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nVidia's bindless graphics

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[url="http://origin-developer.nvidia.com/object/bindless_graphics.html"]Linky[/url].

The principle is simple: offer a direct C-style pointer dereferencing system inside the shader for immediate data access that requires only a one-time setup and some rare runtime configuration, effectively getting rid of all bind functions, which often fall inside tight loops and result in increasingly frequent cache misses. This also relieves the limitation on the number of objects accessible from a shader by directly uncapping it.

Neat stuff. Only problem is, it's nVidia-specific.

I do use nVidia (exclusively even) and I respect their position in the industry more than that of ATI's, but I'm not an nVidia fanboy and, even though CUDA and bindless graphics are fantastic things in their own right, I will not give up compatibility with ATI to write shaders that I have no idea how or if they can be ported later on. At least that is my initial reaction. However, bindless graphics does promise up to 7.5x speed increase (the truth is somewhat closer to 2-2.5x in most less specific situations), which is actually pretty fantastic. I'm not ready to forfeit my current approach and sell my soul to a single company, but I did find this pretty compelling and would like some input on what you guys think what this may result in (IMO the obvious solution is an increasing "C-ification", which will most likely expand to sheer C++ features in shaders at one point, gradually blurring the gap between the two; seeing as shaders were born from assembly, like programming in general, this doesn't seem like an overly weird outcome; however, another question is when will ARB get around to this - the article is from 2009 and today I'm finding it hard to locate any information on ATI's or ARB's stance on the subject).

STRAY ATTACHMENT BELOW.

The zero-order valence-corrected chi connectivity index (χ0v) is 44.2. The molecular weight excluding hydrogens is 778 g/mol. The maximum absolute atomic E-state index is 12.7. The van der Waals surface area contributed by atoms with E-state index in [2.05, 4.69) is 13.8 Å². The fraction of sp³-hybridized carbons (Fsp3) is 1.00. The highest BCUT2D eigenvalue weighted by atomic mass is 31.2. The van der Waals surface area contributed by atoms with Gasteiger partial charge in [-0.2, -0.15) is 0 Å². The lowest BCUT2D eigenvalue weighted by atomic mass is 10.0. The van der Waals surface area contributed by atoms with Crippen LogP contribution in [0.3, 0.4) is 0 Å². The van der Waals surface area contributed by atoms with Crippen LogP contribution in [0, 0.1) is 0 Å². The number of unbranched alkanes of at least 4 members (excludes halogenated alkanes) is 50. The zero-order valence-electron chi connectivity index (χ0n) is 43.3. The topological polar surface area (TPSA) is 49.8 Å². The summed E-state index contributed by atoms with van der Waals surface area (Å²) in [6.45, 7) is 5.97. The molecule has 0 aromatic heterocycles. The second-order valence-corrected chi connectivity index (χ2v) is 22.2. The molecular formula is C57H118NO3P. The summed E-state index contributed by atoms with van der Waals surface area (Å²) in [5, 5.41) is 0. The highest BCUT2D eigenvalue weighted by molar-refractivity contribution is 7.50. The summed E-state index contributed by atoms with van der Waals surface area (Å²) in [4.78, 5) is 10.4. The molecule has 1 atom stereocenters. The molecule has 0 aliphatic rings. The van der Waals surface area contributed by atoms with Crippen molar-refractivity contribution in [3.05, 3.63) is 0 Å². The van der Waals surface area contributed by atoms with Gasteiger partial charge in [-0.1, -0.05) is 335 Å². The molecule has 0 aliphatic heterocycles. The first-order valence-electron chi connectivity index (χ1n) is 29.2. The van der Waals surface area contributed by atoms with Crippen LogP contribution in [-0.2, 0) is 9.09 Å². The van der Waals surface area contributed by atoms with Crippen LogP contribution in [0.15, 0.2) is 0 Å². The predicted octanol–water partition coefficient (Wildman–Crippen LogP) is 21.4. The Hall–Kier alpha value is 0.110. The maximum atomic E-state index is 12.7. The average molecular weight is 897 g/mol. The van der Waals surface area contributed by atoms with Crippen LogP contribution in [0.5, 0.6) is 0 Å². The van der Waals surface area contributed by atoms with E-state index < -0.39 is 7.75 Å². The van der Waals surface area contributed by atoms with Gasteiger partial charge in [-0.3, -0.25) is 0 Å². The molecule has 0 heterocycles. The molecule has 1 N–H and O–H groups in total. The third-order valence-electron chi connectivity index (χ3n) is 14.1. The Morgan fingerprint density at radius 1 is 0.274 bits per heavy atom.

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There's a 2 year old thread on it [url="http://www.gamedev.net/topic/533304-bindless-graphics---opengl/"]here[/url], but not much discussion.

Seeing that 2 years later, it's not often mentioned (except in the context of "[i]remember that neat nVidia extension with pointer syntax?[/i]"), I'm guessing it's not seen very wide adoption.

It's essentially a way to make OGL drivers simpler, by pulling typically driver-owned work out into the application layer instead. Going from history, simplifying OGL drivers doesn't seem to be high on the ARB's agenda.